Archive for christian libertarianism
On Easter Sunday, I joined a Facebook thread where the role of government and Romans 13 were discussed. A number of points about the Christian’s relation to government were aired, including citations of Leo Tolstoy, and a major theme was the idea of Christian anarchism. When this happens, of course, Romans 13 is invariably brought to the table. It seems to me, though, that this is not a good starting point for discussion of statism in the Bible.
Romans 13 is not a shortcut to being right about government. People like sound bytes, quick ways of responding to scenarios – and that is basically the way most Christians attempt to treat Romans 13. However, you absolutely cannot discern the whole of what the Bible says about the state by Romans 13. It sounds good, but it won’t work.
Tags: Bible, Christian Anarchism, christian libertarianism, government, Romans 13, statism, The State, theology
Over at the Christian Libertarian Facebook Group, we have amazing discussions pretty much all the time. A common question, especially amongst newcomers to the group, is how to interpret Romans 13. Scott B. has assembled links and dates to all of these discussions, which I’d like to share with you here. (You also can read my exegesis and discussion of the passage here.) I hope this encourages you to join this group and become a part of the conversation!
Links to posts/discussions from the Christian libertarians group on Romans 13:
Other related posts/discussions:
Render unto Caesar: September 5, 2012
September 17, 2012
The Golden Rule: July 21, 2012
Tags: christian libertarianism, community, facebook, Romans 13
We can thank Randy England, author of Free is Beautiful: Why Catholics Should be Libertarian, for this great little video on Romans 3:8 and government.
Tags: christian libertarianism, ethics, government, libertarism, statism, statolatry, The State
"Were it not for the support offered by several tens of millions of evangelicals, militarism in this deeply and genuinely religious country becomes inconceivable." ~ Andrew Bacevich (Colonel, U.S. Army, Ret.).
This is one of the most sobering statements in Dr. Bacevich’s important book The New American Militarism: How Americans Are Seduced by War (Oxford, 2005). Whether you agree or disagree with evangelical support for militarism, the fact remains that the largest group of Americans that the government can count on to support the institution of the military, the empire of troops and bases that encircles the globe, large defense budgets, overseas military interventions, the perpetual war on terror, and now torture is evangelical Christians – and the more conservative the more bloodthirsty.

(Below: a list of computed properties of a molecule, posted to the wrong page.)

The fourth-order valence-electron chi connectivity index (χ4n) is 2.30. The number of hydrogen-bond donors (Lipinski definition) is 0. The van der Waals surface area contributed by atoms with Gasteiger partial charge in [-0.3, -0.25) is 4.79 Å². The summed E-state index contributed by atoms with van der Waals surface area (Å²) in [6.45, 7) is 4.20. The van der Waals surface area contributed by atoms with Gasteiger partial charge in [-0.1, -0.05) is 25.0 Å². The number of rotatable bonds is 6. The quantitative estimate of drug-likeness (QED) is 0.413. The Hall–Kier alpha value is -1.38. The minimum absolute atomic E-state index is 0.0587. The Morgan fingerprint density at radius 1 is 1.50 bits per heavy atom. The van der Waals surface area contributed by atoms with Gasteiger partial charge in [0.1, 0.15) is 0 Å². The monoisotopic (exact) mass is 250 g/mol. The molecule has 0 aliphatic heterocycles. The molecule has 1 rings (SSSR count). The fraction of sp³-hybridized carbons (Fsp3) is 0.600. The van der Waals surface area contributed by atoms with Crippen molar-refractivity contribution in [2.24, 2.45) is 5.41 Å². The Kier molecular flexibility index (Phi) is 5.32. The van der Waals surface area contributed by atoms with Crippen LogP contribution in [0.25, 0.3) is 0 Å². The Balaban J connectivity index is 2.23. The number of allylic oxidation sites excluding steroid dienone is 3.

If there is any group that should oppose these things, it is conservative Christians who profess to be in subjection to the Bible. There is something gravely wrong with evangelical Christianity when socialists like Chris Hedges and Noam Chomsky get it right and conservative Christians get it wrong.
Christian warmongers are looking in the Bible, but they are looking in the wrong place. Everything in the Bible is written for us, but not to us. Although there are some exceptions, most Christian warmongers are Janus Christians.
Janus was the two-headed Roman god of gates and doors. With faces that looked in two different directions, he could see forward and backward at the same time. Because he was considered the god of beginnings, our first month, January, was named after him.
So, what do many evangelicals have in common with the Roman god Janus?
Tags: Bible, christian libertarianism, ethics, peace, theology, war, war on terror
I must recommend two important books for Libertarian Christians.
The first is Turn Neither to the Right Nor to the Left, by D. Eric Schansberg. This book was published in 2003 but I only recently saw a copy. Here is a great quote: “Human government is responsible for the most gruesome events in history.” The chapter on “Why Christians Shouldn’t Legislate Morality” is worth the price of the book. I don’t plan on reviewing the book since it came out so long ago, but I highly recommend it.
The other book is one that I really wanted to review: Blood Guilt: Christian Responses to America’s War on Terror, by Philip P. Kapusta. I read it and re-read it and took lots of notes, but I just wasn’t able to get a review written. The format is simply 37 essays in mostly chronological order written since Sept. 11, 2001, about various aspects of Christianity and war, often tied to current events. Because of the book’s format and the style of some of the essays, the book is somewhat hard to read. A very unusual and unique book. Here is a quote I used in a recent LRC article:
In fighting against these nations, the armies of Israel acted as God’s agents of wrath and were used to execute His judgments. The wars of Israel were always to be at God’s command, subject to His laws, and for the occupation and the defense of the Land of Promise. The children of Israel could only kill when killing in the name of God – that is, when killing in obedience to a direct mandate from God.
Unlike the children of Israel, who were brought out of Egypt and given a land of their own and provided with a set of laws to govern them within God’s divine kingdom, Christians have not been given a similar tract of land to defend or fight for. Neither have Christians been given a king upon earth who enforces God’s laws when violated.
The book can be purchased through Amazon. The book is specifically designed for Christians. Do I accept everything the author says in the book? No. But these things are in the minority. The essays on just war theory not being Christian are excellent. I highly recommend the book.
Tags: Book Reviews, christian libertarianism, recommended books